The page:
Dukkah Uncovered

Understanding Spices

What is dukkah?

Dukkah is a mix of spices, herbs, nuts and seeds which originated in Egypt but is found all over the Middle East and North Africa. Dukkah is a delicious combination of Middle Eastern spices and flavours: Hazelnuts or chickpeas as a base, along with pepper, coriander, cumin and sesame seeds.

This product has an incredible all-round flavour profile, with subtly spiced, nutty, roasted flavours with a hint of saltiness and citrus. The flavour can vary depending on what nuts and spices are used, but it always has a crumbly and crunchy texture.

Depending on the region and the spice blend usually consists of:

Other common herbs and spices that are added include:

  • Cinnamon
  • Fennel seeds
  • Dried marjoram
  • Dried oregano
  • Dried lemon peel
  • Red pepper flakes
  • Nigella seeds
  • Caraway
  • Turmeric
  • Pumpkin seeds
  • Sunflower seeds

A brief history of dukkah

The word ‘dukkah’ means ‘to crush’ or ‘to pound’ in Arabic, which appropriately describes the coarse texture of the spice blend, traditionally made using a mortar and pestle.

Ancient Egypt was once at the crossroads of a major spice route which gave people access to exotic spices like coriander and cumin. The ancient Egyptians believed that each spice had symbolic meanings, like cumin as a symbol of faithfulness and coriander a symbol for love and passion.

Eventually, the spices were combined to make dukkah. It was so popular that the spice blend didn’t discriminate – everyone from the poor to the pharaohs used it to season their bread. Today, it is still as popular, often served in paper cones and with each vendor claiming their unique recipe.

Dukkah has a long tradition in the Middle East and has been enjoyed by many of it’s cultures. After a tiring day travelling with camels, Arabs would gather around a small fire roasting spices, nuts and seeds, and finally crushing them into a coarse powder. They would then take hunks of bread, dipping them first into olive oil, and then into this spicy nut and sesame mix to satisfy their hunger.

Today it can be enjoyed from Egyptian street vendors. A small paper cone is filled with Dukkah and given to the customer along with strips of pita bread, which are dipped into the vendors bowl of olive oil and then into the Dukkah in the traditional way. Each vendor has a unique recipe and is fiercely proud of his combination of traditional and regional flavours.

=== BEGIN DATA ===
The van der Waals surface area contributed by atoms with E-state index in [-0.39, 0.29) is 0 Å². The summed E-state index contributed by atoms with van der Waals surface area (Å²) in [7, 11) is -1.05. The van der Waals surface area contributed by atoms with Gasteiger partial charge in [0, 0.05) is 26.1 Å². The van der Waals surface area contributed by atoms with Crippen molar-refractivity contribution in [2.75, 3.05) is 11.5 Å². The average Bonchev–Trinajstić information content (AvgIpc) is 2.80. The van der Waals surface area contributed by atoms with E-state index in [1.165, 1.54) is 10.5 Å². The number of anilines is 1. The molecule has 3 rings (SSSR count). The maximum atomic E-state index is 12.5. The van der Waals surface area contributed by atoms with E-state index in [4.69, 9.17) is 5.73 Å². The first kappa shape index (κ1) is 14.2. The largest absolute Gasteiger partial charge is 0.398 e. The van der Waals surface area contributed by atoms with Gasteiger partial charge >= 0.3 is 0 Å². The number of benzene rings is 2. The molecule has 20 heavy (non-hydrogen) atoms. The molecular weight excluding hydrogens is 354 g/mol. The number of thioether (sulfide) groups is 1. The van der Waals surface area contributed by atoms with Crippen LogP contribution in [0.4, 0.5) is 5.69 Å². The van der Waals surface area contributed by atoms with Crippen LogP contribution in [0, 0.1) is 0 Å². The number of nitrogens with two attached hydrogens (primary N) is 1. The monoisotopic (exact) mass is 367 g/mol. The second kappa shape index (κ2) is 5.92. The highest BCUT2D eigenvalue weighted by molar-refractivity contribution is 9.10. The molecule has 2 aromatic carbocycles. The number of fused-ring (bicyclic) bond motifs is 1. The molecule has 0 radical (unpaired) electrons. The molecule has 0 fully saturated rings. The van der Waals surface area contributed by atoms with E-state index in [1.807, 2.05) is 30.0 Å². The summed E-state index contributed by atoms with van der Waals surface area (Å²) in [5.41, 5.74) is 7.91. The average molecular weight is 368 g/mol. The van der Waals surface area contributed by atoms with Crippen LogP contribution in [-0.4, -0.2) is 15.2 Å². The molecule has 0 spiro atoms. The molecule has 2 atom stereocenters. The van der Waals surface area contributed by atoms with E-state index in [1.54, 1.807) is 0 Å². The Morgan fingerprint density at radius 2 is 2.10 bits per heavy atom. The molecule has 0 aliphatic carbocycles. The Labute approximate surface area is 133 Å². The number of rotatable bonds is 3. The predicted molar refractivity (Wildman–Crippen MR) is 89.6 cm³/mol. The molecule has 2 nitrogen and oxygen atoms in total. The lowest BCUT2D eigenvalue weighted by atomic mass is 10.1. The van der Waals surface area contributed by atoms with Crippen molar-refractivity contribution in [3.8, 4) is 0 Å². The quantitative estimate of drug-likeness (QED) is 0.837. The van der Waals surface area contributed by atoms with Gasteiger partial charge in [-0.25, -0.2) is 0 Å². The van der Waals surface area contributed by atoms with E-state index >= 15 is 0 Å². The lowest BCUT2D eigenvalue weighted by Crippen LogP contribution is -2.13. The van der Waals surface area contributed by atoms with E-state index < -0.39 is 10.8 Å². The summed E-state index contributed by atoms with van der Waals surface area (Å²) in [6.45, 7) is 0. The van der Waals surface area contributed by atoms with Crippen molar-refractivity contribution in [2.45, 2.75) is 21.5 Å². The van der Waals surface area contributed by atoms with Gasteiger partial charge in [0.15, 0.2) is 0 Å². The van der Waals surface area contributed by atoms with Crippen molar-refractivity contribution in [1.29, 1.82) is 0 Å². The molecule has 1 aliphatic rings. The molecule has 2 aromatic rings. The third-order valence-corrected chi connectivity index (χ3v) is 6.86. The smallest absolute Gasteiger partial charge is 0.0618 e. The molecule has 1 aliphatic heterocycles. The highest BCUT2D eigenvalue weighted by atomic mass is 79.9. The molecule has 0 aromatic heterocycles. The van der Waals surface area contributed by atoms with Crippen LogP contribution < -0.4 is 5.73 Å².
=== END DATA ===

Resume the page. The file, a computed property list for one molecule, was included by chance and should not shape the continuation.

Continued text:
How do you use dukkah?

Dukkah was originally used as a dip or a topping on top of pitas and bread and this is still the most popular way of using it. Sprinkle some dukkah on top of a flatbread with a splash of olive oil and bake until crispy. You can even add a little to hummus or your favourite dip.

But it’s not just used for spicing up flatbreads. It can be used in all sorts of ways – it is a condiment after all. Use it over roasted vegetables, toss into salads or add it to your morning avocado toast.

The next time you’re using breadcrumbs in a recipe, add a helping of dukkah to spice things up. In fact, you can easily swap out breadcrumbs for this for a more flavourful coating.

Speaking of coatings, dukkah works really well as a rub or marinade. It gives a delicious spice crust to fish and the perfect marinade for meat when mixed with a little olive oil and lemon juice.

But it’s not just savoury dishes that make the most of this spice blend – it pairs perfectly with sweet dishes too. Add it to shortbreads, grilled fruits, crumbles and ice cream for a delicious twist.

Organic Dukkah

Of course Dukkah need not only be enjoyed in the traditional way. It is a very versatile seasoning and works equally as well sprinkled on salads or vegetables, mixed with honey as a sweet sandwich spread, as a crust for roasted chicken, lamb, or fish, or even mixed into bread dough before baking.

Recipe suggestions

Keen to try it out? You can find dukkah on our website here. Here are some great recipes which use the spice blend:

Dukkah spice mix

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